Housing and land supply pipelines will be streamlined to deliver more homes, faster for Queenslanders under a revamp of the State’s planning framework, Deputy Premier, Steven Miles said today.
The Housing Availability and Affordability (Planning and Other Legislation Amendment) Bill 2023, introduced to Parliament today, amends the Planning Act 2016 to improve the planning framework’s response to housing supply challenges, Mr Miles (pictured) said.
It includes a raft of new measures to cut barriers and get more affordable and diverse homes off the ground without delay, he said.
“The need for more housing is an issue being felt across our entire state and the nation,” Mr Miles said.
“As the fastest growing state, we need to be able to pull new levers in the planning and development system to deliver more homes, faster.
“This Bill will support the implementation of ShapingSEQ 2023 – our blueprint for delivering 900,000 new homes needed in the south-east corner by 2046 to accommodate 2.2 million new residents.”
The proposed changes include:
- New powers for the Planning Minister to acquire land or create easements to deliver critical infrastructure needed to unlock development;
- A new assessment pathway for development that is a State priority, such as infill and affordable housing; and
- A new land use zone called the Urban Investigation Zone, enabling councils to better manage development in growth areas.
“To address housing supply constraints, the new laws will give the State powers to manage fragmented land holdings, approve affordable developments and take control of easements for water, power and sewerage,” said Mr Miles.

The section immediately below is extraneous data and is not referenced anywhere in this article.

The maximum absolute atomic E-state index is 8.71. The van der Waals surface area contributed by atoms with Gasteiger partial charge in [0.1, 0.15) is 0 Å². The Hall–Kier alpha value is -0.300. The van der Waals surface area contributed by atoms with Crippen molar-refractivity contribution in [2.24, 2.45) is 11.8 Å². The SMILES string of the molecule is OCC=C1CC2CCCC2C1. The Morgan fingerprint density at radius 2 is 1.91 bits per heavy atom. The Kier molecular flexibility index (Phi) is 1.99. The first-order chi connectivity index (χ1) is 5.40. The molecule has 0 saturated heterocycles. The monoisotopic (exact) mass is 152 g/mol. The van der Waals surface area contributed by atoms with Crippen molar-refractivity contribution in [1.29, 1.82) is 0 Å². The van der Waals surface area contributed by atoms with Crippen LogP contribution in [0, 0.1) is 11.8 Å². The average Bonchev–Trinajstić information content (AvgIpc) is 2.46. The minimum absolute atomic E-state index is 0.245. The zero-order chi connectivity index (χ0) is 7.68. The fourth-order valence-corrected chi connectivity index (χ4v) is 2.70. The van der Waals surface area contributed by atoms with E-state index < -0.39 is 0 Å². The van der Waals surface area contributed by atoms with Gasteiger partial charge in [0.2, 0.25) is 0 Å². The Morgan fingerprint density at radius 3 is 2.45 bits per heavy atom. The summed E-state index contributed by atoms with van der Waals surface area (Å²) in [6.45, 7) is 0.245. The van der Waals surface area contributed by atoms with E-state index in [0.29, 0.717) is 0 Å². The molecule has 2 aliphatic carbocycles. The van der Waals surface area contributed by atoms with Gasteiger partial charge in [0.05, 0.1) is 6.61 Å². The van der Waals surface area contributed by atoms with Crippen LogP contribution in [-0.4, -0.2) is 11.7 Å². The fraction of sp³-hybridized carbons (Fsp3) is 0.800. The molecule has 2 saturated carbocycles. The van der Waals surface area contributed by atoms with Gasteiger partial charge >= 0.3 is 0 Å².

“It will help Queensland to reach our share of the National Housing Accord target of 1.2 million new well-located homes over five years.
“And ensure Queensland is leading the way in response to the National Planning Reform Blueprint, so we are at the table to receive our fair share of this new federal funding to support growth.”
Several other processes are set to be streamlined, including urban encroachment provisions and the Minister’s direction powers for local planning schemes.
The Bill also amends other planning legislation to ensure the system is working as efficiently as possible, said Mr Miles.
The proposed changes also form part of Queensland’s response to the planning reforms agreed to at National Cabinet and in the National Planning Reform Blueprint.
“At the Housing Summit, we committed to introducing legislative changes to remove barriers to housing development.”
“This Bill delivers on that promise, providing a comprehensive response to the key challenges impacting the delivery of housing across our state.
“These changes mean more homes and more jobs for Queenslanders,” said Mr Miles.